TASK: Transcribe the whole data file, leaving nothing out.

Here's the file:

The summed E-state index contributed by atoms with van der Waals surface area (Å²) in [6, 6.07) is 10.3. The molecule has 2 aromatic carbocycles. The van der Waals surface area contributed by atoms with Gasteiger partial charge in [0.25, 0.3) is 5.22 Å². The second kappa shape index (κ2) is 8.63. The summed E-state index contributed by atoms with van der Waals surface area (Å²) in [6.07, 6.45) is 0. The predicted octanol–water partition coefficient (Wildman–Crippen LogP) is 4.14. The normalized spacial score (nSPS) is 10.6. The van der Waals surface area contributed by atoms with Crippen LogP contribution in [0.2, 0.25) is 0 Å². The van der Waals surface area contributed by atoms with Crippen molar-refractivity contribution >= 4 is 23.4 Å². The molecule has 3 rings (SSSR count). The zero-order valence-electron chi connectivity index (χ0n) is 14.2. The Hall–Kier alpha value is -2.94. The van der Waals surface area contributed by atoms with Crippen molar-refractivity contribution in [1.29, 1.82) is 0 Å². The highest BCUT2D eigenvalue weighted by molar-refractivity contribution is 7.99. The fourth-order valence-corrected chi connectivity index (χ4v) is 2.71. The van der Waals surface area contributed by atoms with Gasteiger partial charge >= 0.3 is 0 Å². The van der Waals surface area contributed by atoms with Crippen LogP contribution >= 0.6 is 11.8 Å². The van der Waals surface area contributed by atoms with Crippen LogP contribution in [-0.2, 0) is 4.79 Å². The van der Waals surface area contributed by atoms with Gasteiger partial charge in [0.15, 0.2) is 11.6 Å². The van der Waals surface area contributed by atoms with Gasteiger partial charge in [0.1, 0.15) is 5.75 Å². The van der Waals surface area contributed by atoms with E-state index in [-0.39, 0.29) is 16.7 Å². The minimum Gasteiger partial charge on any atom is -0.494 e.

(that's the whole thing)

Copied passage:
The summed E-state index contributed by atoms with van der Waals surface area (Å²) in [6, 6.07) is 10.3. The molecule has 2 aromatic carbocycles. The van der Waals surface area contributed by atoms with Gasteiger partial charge in [0.25, 0.3) is 5.22 Å². The second kappa shape index (κ2) is 8.63. The summed E-state index contributed by atoms with van der Waals surface area (Å²) in [6.07, 6.45) is 0. The predicted octanol–water partition coefficient (Wildman–Crippen LogP) is 4.14. The normalized spacial score (nSPS) is 10.6. The van der Waals surface area contributed by atoms with Crippen LogP contribution in [0.2, 0.25) is 0 Å². The van der Waals surface area contributed by atoms with Crippen molar-refractivity contribution >= 4 is 23.4 Å². The molecule has 3 rings (SSSR count). The zero-order valence-electron chi connectivity index (χ0n) is 14.2. The Hall–Kier alpha value is -2.94. The van der Waals surface area contributed by atoms with Crippen molar-refractivity contribution in [1.29, 1.82) is 0 Å². The highest BCUT2D eigenvalue weighted by molar-refractivity contribution is 7.99. The fourth-order valence-corrected chi connectivity index (χ4v) is 2.71. The van der Waals surface area contributed by atoms with Gasteiger partial charge >= 0.3 is 0 Å². The van der Waals surface area contributed by atoms with Crippen LogP contribution >= 0.6 is 11.8 Å². The van der Waals surface area contributed by atoms with Crippen LogP contribution in [-0.2, 0) is 4.79 Å². The van der Waals surface area contributed by atoms with Gasteiger partial charge in [0.15, 0.2) is 11.6 Å². The van der Waals surface area contributed by atoms with Gasteiger partial charge in [0.1, 0.15) is 5.75 Å². The van der Waals surface area contributed by atoms with E-state index in [-0.39, 0.29) is 16.7 Å². The minimum Gasteiger partial charge on any atom is -0.494 e.